Two years ago, the United Kingdom and the European Union ratified their divorce. Since then, the lights of the British economy have turned red. Gross domestic product fell by 0.2% in the third quarter of 2022 and inflation stood at 10.7% year on year in November (it had risen to 11.1% in October, an all-time high). seen since 1981). Railways, health services, mail … Strikes have paralyzed several sectors for months, to demand a rise in wages in response to this crisis. If the war in Ukraine is partly responsible for the increase in prices, and therefore for the mobilization, to what extent did Brexit play a role in triggering these unprecedented social movements?
“There were not the expected fallout from Brexit”, immediately sums up Thibaud Harrois, lecturer in British civilization at the Sorbonne Nouvelle. This is particularly the case in the health sector. “During his pro-Brexit campaign, former Prime Minister Boris Johnson promised to reinvest the so-called 350 million euros sent each week to Brussels in the British health system, recalls the specialist. But since then, he has not there have never been massive investments.”
A shortage of caregivers partly caused by Brexit
As a result, nurses and nurses planted their strike picket on December 15 and 20, to obtain an increase in their income. An unprecedented mobilization in 106 years of existence of their union, the Royal College of Nursing (RCN). The paramedics also walked out on December 21, with the same demands. In response, the Conservative government closed the door to any discussion and deemed the requests for increases “unaffordable”. An envelope of 3.8 billion additional euros has however been allocated to the National Health Service (NHS), British Social Security, for 2023 and 2024.
This does not prevent British health professionals from sounding the alarm over the deterioration of their working conditions, which has reached a climax during the health crisis. They denounce a shortage of caregivers, partly caused by Brexit. A study by the think tank Nuffield Trust, commissioned by The Guardian, estimates, via projections, that several thousand doctors living in the European Economic Area (EEA) may have given up settling in the United Kingdom between 2016 and 2021. Also, the Nursing and Midwifery Council register, which lists the number of nurses working in the UK, shows that the country welcomed more than 9,000 nurses from the EEA in 2015-2016 . Subsequently, after the referendum, the number of new arrivals only reached a few hundred, as illustrated in a graph by the Statista site.
“Caregivers have to work a lot of overtime to compensate for the lack of staff, with no increase in wages that follows.”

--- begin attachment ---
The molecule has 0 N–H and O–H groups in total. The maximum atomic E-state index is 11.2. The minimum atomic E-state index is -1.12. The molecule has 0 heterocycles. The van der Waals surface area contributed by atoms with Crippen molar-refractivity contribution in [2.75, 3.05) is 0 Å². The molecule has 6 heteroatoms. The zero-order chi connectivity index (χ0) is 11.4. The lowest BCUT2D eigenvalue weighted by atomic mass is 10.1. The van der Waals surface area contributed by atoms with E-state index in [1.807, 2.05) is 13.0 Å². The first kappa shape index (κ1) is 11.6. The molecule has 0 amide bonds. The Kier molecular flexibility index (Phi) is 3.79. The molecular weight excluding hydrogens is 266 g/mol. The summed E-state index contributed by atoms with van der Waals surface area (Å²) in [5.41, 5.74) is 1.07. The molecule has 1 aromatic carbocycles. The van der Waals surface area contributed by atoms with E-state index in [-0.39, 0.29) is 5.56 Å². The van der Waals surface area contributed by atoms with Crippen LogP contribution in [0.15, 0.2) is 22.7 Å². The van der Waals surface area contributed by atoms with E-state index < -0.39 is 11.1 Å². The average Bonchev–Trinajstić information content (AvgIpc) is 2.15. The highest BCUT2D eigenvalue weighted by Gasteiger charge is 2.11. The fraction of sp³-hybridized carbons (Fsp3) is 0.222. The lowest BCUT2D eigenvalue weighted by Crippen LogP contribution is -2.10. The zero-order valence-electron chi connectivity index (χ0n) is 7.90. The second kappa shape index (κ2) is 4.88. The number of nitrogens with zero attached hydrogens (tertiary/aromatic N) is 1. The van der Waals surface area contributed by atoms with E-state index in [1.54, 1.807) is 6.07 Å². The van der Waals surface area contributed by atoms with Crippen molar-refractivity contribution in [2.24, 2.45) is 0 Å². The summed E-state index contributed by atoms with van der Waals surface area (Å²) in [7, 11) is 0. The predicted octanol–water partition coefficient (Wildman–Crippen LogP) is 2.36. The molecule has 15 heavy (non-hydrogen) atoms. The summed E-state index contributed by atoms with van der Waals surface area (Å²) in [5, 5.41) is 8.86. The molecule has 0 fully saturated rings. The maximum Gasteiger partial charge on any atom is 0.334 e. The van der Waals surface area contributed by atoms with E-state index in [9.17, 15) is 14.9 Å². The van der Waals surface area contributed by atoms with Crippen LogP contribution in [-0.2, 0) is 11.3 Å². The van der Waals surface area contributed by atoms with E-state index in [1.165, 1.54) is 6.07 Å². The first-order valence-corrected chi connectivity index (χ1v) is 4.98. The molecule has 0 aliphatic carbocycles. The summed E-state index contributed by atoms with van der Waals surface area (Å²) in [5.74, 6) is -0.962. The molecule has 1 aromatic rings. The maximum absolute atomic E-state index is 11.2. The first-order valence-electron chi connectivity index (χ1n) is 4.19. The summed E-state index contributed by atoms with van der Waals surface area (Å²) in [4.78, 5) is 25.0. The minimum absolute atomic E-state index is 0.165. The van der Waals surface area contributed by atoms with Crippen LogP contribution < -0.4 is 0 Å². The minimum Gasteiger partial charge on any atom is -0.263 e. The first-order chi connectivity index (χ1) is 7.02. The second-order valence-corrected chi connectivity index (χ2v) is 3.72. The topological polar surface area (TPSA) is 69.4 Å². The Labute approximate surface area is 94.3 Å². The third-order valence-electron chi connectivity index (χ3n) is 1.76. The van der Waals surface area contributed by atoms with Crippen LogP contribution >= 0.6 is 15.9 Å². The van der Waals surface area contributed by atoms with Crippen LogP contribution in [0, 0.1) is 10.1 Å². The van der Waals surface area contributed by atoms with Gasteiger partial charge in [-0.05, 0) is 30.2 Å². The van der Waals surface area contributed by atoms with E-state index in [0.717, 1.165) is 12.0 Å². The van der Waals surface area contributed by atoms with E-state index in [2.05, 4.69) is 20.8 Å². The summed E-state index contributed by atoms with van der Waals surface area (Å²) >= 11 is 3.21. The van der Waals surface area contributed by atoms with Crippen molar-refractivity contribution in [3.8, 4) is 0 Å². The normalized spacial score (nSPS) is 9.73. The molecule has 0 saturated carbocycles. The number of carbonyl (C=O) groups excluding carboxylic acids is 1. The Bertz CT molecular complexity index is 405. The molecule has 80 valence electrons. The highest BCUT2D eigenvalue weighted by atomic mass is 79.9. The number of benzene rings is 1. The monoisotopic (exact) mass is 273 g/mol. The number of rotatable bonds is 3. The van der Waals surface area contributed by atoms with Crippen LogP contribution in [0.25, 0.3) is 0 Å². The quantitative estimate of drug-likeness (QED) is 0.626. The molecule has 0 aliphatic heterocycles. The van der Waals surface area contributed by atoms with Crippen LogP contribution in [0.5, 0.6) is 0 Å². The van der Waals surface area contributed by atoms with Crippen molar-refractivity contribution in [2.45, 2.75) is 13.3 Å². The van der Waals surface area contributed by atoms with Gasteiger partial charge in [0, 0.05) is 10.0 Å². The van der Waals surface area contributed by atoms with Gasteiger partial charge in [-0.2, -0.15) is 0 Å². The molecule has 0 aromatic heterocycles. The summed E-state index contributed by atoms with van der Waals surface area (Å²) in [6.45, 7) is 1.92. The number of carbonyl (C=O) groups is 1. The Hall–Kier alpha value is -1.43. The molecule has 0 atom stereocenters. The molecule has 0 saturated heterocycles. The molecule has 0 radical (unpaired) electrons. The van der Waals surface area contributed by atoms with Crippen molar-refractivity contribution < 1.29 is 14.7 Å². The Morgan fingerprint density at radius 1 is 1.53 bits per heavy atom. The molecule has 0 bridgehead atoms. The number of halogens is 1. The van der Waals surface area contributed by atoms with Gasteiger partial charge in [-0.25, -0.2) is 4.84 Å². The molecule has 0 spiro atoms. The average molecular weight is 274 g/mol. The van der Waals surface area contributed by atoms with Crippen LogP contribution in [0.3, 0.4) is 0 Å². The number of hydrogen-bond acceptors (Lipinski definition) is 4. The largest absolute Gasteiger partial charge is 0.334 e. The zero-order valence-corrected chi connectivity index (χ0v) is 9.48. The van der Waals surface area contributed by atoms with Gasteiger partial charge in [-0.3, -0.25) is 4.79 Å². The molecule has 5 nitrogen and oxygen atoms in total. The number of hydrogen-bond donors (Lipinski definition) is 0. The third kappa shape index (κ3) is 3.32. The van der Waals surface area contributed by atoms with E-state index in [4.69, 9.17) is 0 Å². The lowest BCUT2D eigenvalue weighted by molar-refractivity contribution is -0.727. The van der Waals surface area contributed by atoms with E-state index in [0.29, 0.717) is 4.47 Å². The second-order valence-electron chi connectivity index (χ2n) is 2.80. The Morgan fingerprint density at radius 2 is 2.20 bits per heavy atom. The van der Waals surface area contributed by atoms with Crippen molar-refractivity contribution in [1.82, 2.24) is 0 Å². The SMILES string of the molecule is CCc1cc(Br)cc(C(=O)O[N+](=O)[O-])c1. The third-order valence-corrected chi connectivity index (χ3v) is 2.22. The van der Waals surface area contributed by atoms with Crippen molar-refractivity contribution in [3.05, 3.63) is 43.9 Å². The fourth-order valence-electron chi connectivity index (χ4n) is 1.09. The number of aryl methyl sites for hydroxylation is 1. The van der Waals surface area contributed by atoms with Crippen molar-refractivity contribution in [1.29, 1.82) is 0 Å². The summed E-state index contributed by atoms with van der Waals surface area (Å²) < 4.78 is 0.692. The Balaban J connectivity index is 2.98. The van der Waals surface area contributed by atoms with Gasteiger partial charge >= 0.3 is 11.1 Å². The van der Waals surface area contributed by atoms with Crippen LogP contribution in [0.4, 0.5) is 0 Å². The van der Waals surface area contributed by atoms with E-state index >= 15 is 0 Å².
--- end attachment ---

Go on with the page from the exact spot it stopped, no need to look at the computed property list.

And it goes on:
But these strikes extend well beyond the health sector. The British post office and the railway workers of the Network Rail network joined the protest movement at the end of the year. Hit hard by the rise in the cost of living, all are asking for salary increases. And Brexit is, again, in question. “Many factors come into play”, such as the surge in energy prices since the Russian invasion of Ukraine, but “the increase in regulatory and administrative barriers” in trade with the EU contributes to the surge in prices, underlines a study by the Center for the Study of Economic Performance at the London School of Economics. The exit of the United Kingdom from the Union has thus led to a rise in food prices of 6%, reports the document.
Inflation is common to all Western countries, shaken by the energy crisis linked to the war in Ukraine. But unlike its neighbours, “the United Kingdom no longer benefits from the European protection mechanism”, specifies Thibaud Harrois. At the end of December, the 27 for example approved a mechanism making it possible to cap wholesale gas prices as soon as they exceed 180 euros/MWh for three consecutive days.
A social protest initiated during the 2008 crisis
If the elements are there to see the emergence of social movements, the protest has been going on for almost 15 years in the United Kingdom, analyzes Marc Lenormand, lecturer in English studies at Paul-Valéry University in Montpellier. “After the financial crisis of 2008, wages fell sharply in the private and public sectors due to budgetary austerity policies led by the conservative parties,” he explains.
According to the nurses’ union, these measures resulted in a 20% drop in their purchasing power, AFP recalled in mid-December. The mobilized workers are therefore demanding a wage increase of just over 19%. “In the 2010s, we talked a lot about national identity and the British exit from the EU, explains Marc Lenormand. Now that it no longer arises, we come back to the social question and the role that the State must play in the economy.”
For his part, the new British Prime Minister, Rishi Sunak, seems to be following the conservative line adopted in the 1980s by Margaret Thatcher, who had shown herself to be firm against the unions as soon as she came to power, just after the winter strikes. 1978-1979. “This strategy may have worked in the past, but now the wave of strikes is surprisingly popular with the British population,” warns Marc Lenormand. According to a YouGov poll published on December 20, two-thirds of Britons polled support strikes by nurses, 63% by paramedics.